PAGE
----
Friday, 24 October 2014

'The Flame Knife' - Robert E. Howard & L. Sprague de Camp

Well, I was going to try and break things up a little bit but if I'm being absolutely honest, 'The Flame Knife' looked like another quick read that would give me time to get in a couple of extra games of 'Frozen Free Fall' before I got to work. I've been filling up my phone with 'Frozen' stuff just recently, Hope is really into it (that's my excuse and I'm sticking to it), and some of the apps I've found are a real testament to just how far developers will go to jam an idea into a concept. I can just about get my head around the whole 'look after baby Ana and Elsa' app (cos' they were babies once upon a time) but the 'stitch up the large gash on Ana's face' app…? Nope, me neither. Hope loves it though, she's bloodthirsty like that…

But, 'The Flame Knife'…
A little digging (thanks 'Conan Wiki'!) revealed that 'The Flame Knife' was originally an El Borak tale that De Camp reworked (extensively too) into a 'new' Howard story for publication in 1955. This feels more than a little harsh to me; poor El Borak and poor everyone else who thought that they were getting a brand new tale. It's not as if the tale was worked from a fragment either, it's a re-jigging of something that was already doing the rounds. Like I said, poor El Borak… I couldn't help but have this at the back of my mind while I was reading 'The Flame Knife' which is a bit of a shame because it's a very entertaining read.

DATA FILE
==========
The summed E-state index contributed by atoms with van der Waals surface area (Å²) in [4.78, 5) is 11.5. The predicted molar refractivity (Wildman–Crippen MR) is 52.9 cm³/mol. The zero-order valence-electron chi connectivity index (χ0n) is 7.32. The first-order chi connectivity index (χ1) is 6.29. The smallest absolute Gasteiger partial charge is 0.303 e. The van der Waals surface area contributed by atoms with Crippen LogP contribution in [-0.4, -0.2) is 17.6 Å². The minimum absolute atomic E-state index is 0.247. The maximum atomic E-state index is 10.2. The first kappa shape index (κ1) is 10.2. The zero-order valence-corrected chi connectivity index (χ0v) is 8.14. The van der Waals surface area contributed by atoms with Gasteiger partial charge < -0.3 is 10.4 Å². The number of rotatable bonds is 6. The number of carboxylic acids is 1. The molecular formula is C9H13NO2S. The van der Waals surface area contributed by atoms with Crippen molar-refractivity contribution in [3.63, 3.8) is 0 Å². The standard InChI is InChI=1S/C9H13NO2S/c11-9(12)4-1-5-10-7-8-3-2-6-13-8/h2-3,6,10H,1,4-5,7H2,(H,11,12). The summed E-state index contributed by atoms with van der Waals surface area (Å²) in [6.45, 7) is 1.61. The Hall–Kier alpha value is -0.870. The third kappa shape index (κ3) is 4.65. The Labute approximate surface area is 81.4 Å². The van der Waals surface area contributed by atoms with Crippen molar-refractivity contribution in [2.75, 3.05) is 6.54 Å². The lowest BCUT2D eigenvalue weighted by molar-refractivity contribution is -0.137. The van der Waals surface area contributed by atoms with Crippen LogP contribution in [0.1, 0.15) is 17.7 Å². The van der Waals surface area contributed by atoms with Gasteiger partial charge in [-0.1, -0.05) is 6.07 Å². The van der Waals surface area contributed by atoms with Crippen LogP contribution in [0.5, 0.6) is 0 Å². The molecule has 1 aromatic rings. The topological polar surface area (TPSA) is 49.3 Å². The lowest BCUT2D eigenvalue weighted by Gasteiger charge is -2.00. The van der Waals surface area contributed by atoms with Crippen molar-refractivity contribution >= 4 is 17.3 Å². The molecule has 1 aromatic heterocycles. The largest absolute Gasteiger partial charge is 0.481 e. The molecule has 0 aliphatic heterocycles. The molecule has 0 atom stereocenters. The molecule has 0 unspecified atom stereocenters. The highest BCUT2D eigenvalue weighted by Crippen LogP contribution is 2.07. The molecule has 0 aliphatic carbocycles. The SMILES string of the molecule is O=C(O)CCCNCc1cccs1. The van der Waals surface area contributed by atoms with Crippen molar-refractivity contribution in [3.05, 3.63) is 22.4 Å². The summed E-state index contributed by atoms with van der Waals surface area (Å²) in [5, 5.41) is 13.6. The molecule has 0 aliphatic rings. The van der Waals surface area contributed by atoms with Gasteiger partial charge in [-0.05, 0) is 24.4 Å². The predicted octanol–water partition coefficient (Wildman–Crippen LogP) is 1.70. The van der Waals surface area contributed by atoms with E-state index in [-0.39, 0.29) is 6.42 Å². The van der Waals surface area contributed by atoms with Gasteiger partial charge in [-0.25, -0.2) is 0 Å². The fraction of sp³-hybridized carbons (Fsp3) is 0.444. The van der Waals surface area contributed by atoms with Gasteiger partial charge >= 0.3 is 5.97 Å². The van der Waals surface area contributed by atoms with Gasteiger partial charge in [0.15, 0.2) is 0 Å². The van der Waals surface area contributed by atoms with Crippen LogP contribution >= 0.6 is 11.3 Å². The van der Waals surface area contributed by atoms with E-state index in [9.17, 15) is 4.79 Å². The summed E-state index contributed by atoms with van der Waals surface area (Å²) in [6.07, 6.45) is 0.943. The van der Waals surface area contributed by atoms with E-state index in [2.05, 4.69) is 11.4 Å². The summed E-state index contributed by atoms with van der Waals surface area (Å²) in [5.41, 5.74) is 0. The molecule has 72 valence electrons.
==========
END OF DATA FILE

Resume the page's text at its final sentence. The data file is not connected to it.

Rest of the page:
Now leader of a group of kozaki, Conan, on the run from the displeased king of Iranistan, finds himself in the demon-infested mountain ranges of Drujistan where he discovers a hidden city and the secrets of the cultish Hidden Ones. 

The danger of following one 'Conan' review with another 'Conan' review is that you don't really leave yourself with room to say anything new; especially when the second tale is written by the same author who wrote the first one. You don't have to feel sorry for me or anything but, well… Maybe feel a little bit sorry for me. It's a tough line to walk though. The length of 'The Flame Knife' gives De Camp more room to explore the world of Conan and the reader gets to follow Conan through some gloriously bleak desert landscapes as a result. Or is it El Borak? I'll stop with that now…

Whoever and whatever, 'The Flame Knife' has all the hallmarks of a classic Conan tale; more than likely because Howard's hand is more evident in the proceedings rather than 'just being the muse' as he was for 'Black Tears'. All the usual ingredients are there (I loved the bit with the obligatory huge monster that Conan has to defeat) but there just seems to be more zest and energy to the proceedings. As it happened, I ended up giving 'Frozen Free Fall' a miss so I could finish reading 'The Flame Knife' and that says it all really (given that my attention span has shrunk to the size of my phone screen). 'The Flame Knife' can be found in 'Conan the Wanderer'. 

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